In this report, we analyze the threat of political (or Hybrid) warfare as it is practiced today by Russia.[14]

Assessing the Threat:
Russia as the Principal Hybrid Actor

Over the past year, Russia has once again demonstrated both the capability and intent to employ a wide range of hybrid tools to undermine European interests. Russian actors have sustained ambitious disinformation campaigns, conducted cyber-attacks, targeted critical (election) infrastructure, fueled social discord through the use of proxies, and almost certainly used chemical weapons on European soil. These actions are intended to undermine the foundation of Europe, erode confidence in the media, silence the Kremlin’s critics, and interfere in the democratic processes of European countries. These geopolitical goals shape Russia’s hybrid campaign against both Europe. In particular, President Putin seeks to prevent an expansion of European influence in its so-called ‘near abroad’. The Kremlin fears a continued erosion of its traditional sphere of influence, continuing from the Baltic States to the Western Balkans. Although other states, including China and the Democratic People’s Republic of Korea possess hybrid capabilities, no state actor currently comes close to rivalling Russia’s ambitious hybrid campaign against Europe.[15]

Multifactor Threat Assessment (10-year timespan)
Multifactor Threat Assessment (10-year timespan)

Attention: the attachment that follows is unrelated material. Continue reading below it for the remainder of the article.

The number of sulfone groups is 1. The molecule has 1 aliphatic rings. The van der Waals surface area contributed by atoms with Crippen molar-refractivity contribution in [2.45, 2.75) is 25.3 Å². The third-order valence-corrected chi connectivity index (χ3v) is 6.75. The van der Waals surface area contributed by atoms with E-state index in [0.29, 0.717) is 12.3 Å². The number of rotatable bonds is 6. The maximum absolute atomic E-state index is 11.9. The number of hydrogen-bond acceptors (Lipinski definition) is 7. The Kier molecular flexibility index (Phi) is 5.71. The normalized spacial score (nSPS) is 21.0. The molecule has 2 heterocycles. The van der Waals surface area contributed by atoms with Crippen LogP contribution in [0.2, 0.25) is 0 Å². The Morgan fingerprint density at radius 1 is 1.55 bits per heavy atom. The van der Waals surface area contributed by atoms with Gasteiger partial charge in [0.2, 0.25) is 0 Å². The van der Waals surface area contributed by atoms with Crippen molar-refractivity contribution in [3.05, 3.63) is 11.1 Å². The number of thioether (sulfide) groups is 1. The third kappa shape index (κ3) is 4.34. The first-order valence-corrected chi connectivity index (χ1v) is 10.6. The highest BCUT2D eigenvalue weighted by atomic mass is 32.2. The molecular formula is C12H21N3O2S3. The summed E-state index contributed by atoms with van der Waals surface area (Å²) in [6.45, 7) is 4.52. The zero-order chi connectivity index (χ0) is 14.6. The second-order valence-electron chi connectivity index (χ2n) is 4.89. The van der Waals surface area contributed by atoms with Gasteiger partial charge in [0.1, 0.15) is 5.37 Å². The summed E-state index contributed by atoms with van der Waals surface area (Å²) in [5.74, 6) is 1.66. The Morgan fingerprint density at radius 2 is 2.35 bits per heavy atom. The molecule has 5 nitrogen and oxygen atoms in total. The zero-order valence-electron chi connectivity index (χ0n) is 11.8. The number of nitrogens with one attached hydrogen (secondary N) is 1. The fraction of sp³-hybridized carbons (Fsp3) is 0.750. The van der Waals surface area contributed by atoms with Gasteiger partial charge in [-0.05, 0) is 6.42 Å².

Russia’s Main Hybrid Weapon Against Europe is Information Confrontation

Russia utilizes Information Confrontation as the predominant form of hybrid activity against Europe, as it seeks to dominate the information sphere.[16] Russia’s widespread disinformation and propaganda campaigns rely heavily on traditional media platforms (i.e. radio, television), amplified with internet-based media, including websites, blogs, and social media.[17] These campaigns target both domestic and foreign audiences.[18] Information Confrontation activities are assessed to be sustained by the Saint Petersburg-based Internet Research Agency (IRA) and similar organizations. Pro-Russian narratives are frequently amplified online by a network of trolls and automated language bots, particularly on Twitter and Facebook. These tactics are used to foment political, social, ethnic, or racial divisions in the targeted population.[19] The challenge posed by Russian Information Confrontation is growing. Over the past year, Russian state-sponsored media outlets have expanded their presence throughout Europe and beyond. RT now broadcasts in Russian, English, Arabic, Spanish, and French, and has announced plans to create a German-language outlet in the future. A similar trend is evident in the Western Hemisphere, with Information Confrontation efforts focused against the U.S. in particular. Russia has also been promoting its Spanish-language media outlets to the Latin American audience.